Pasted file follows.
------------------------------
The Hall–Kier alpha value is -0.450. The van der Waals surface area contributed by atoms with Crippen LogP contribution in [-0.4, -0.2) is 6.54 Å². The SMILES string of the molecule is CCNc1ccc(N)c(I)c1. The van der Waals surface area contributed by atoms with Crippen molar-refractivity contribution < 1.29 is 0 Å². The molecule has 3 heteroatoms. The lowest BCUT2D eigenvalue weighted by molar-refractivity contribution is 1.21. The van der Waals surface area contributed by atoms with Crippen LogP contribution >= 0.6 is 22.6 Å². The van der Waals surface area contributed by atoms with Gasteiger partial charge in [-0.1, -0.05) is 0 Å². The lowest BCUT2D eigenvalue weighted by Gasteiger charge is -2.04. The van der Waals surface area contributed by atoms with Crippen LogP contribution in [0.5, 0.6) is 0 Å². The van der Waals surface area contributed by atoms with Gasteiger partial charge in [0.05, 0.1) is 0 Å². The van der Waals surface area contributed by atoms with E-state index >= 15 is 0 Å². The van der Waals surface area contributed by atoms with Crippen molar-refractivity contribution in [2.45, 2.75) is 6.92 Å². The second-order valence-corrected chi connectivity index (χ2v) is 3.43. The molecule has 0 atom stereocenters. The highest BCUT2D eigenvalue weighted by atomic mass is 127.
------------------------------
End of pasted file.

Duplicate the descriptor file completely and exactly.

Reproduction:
The Hall–Kier alpha value is -0.450. The van der Waals surface area contributed by atoms with Crippen LogP contribution in [-0.4, -0.2) is 6.54 Å². The SMILES string of the molecule is CCNc1ccc(N)c(I)c1. The van der Waals surface area contributed by atoms with Crippen molar-refractivity contribution < 1.29 is 0 Å². The molecule has 3 heteroatoms. The lowest BCUT2D eigenvalue weighted by molar-refractivity contribution is 1.21. The van der Waals surface area contributed by atoms with Crippen LogP contribution >= 0.6 is 22.6 Å². The van der Waals surface area contributed by atoms with Gasteiger partial charge in [-0.1, -0.05) is 0 Å². The lowest BCUT2D eigenvalue weighted by Gasteiger charge is -2.04. The van der Waals surface area contributed by atoms with Crippen LogP contribution in [0.5, 0.6) is 0 Å². The van der Waals surface area contributed by atoms with Gasteiger partial charge in [0.05, 0.1) is 0 Å². The van der Waals surface area contributed by atoms with E-state index >= 15 is 0 Å². The van der Waals surface area contributed by atoms with Crippen molar-refractivity contribution in [2.45, 2.75) is 6.92 Å². The second-order valence-corrected chi connectivity index (χ2v) is 3.43. The molecule has 0 atom stereocenters. The highest BCUT2D eigenvalue weighted by atomic mass is 127.